traffic in liouor.
His aim is to have the regimental institutes under one roof, that the buildings shall be properly fitted out with
reading rooms, billiard rooms, etc.; that
soft drinks shall have special privileges,
and that the liquor bar shall be by itself,
where it cannot vie with the attraction
of the other apartments.
General Roberts further desires that
control shall be vested in the hands of
one committee, and that the profits
shall be indifferently divided among all
departments. This system, if carried
out, will be a blow to the brewer and to
the free regimental music hall. Heretofore they have always run in partnership, and generally the brewer has provided the entertainment.
All these temperance plans have won
the high commendation of teetotalers
and non-conformists, but the prohibition element has received a shock from
an unexpected direction—from sir Michael Hicks-Beach, chancellor of the exchequer. The statement of this high
cabinet officer was distinctly to the effect
that the liquid agency that provided so
much revenue for national expenses is
under the protecting wing of the government.
Sir Michael was a guest the other
night of the Bristol Licensed Victualers'
Protective and Benevolent Association,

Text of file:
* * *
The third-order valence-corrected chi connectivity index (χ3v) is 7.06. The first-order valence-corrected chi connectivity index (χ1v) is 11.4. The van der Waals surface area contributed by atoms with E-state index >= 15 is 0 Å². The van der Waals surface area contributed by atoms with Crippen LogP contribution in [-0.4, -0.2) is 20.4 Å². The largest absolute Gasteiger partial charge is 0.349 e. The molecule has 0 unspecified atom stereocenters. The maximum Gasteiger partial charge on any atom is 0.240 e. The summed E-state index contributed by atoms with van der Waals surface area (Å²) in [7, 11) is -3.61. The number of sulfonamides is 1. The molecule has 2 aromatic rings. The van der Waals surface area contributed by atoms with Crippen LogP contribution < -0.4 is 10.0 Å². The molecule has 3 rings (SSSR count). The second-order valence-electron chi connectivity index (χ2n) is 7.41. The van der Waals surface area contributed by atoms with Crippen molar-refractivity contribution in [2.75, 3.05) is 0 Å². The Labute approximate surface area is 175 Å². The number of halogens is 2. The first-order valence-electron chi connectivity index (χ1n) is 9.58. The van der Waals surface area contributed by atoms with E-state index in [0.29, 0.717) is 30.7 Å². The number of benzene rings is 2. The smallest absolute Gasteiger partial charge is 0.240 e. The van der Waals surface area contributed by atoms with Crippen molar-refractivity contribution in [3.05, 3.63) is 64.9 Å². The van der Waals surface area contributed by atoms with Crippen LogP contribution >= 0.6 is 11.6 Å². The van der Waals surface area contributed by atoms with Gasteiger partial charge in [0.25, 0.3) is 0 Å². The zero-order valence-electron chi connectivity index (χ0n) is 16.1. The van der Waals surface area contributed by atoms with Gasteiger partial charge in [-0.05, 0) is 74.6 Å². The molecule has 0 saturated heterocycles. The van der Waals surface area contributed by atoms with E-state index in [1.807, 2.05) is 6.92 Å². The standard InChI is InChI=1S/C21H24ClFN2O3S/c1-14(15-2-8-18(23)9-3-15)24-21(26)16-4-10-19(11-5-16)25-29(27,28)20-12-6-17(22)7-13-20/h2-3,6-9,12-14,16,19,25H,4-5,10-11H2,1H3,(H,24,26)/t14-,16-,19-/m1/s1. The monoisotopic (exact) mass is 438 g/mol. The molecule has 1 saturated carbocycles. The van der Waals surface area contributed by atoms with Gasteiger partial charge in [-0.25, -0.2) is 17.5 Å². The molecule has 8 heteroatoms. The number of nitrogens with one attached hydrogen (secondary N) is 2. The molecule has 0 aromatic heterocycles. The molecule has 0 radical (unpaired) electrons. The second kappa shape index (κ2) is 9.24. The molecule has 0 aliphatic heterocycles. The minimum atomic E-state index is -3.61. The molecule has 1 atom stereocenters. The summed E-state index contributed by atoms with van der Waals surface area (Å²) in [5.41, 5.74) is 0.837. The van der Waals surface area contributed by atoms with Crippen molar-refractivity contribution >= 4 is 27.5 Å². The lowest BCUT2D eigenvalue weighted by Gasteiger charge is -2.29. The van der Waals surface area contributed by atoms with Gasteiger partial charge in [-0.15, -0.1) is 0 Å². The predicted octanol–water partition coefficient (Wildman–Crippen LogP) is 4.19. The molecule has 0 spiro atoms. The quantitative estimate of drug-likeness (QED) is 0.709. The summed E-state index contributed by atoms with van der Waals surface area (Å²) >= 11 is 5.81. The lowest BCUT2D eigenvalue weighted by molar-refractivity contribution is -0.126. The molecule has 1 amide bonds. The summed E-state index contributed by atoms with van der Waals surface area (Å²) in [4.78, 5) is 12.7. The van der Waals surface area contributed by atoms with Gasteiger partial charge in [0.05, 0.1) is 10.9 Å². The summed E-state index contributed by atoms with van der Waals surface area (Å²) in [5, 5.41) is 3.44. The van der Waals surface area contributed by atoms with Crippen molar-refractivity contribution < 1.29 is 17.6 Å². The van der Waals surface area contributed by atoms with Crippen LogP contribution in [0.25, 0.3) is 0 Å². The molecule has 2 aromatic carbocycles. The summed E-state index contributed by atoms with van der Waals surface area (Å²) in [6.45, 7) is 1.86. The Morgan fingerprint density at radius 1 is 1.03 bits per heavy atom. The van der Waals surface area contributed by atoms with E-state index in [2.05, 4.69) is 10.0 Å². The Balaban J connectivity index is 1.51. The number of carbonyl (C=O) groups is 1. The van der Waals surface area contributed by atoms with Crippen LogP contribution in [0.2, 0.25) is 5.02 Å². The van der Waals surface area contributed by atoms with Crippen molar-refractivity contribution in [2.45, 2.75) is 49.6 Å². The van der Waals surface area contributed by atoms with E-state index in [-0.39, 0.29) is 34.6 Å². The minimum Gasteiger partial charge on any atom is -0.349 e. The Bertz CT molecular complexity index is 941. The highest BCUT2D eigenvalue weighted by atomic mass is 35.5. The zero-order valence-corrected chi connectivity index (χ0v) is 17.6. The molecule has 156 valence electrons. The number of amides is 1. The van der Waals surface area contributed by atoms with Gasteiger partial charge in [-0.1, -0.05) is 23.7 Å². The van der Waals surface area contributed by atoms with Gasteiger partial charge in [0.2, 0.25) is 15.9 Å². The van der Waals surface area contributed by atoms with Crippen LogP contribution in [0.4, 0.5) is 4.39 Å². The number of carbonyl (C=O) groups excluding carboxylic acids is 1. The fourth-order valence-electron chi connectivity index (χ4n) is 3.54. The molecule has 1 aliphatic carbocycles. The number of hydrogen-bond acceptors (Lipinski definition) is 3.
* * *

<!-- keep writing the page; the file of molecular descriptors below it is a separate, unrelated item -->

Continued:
and there inveigled against the prohibition propganda. He declared not only
that it was the hope of the government
to place no more tax burdens on the
liquor traffic, but he railed at the teetotalers and their crusade against strong
drink.
The chancellor said there was in the
minds of many persons a deep and rooted belief that the making or the consumption or sale of alcoholic liquor was
a sin and ought, to be punished by parliament as a crime. This, he asserted,
was absurd. To propose to prohibit the
manufacture, sale and consumption of
intoxicating liquors because a compar-
as it would be to say that because a
certain number of men yielded to the
sin of immorality therefore every good-
looking woman should be compelled to
veil herself, and to shut herself up, as
they did in eastern countries, in order
that the temptations of beauty might
not be offered to the sons of men.
All this, of course, has had a rasping
effect on the prohibitionists, but the
chancellor of the exchequer, obviously
for the purpose of winning friends
among the publicans, managed also to
,arouse the ire of other members of the
community. These are the club men of
various grades. He declared that clubs
are in many cases only drinking places
and spurious in their character; and he
hoped that parliament would direct its
attention to the supression of the places
that are mere drinking resorts.
Sir Michael has managed by his talk
to create new foes for the government.
He has always possessed in a marked
degree the gentle art of making enemies,
and it is not unlikely that he had a few
bad quarters of an hour with certain
members of the cabinet.
With the temperance question and the
anti-ritualist movement, it can be readily seen how the religious element in
England is worked up at the present
time. The ritualist issue also has been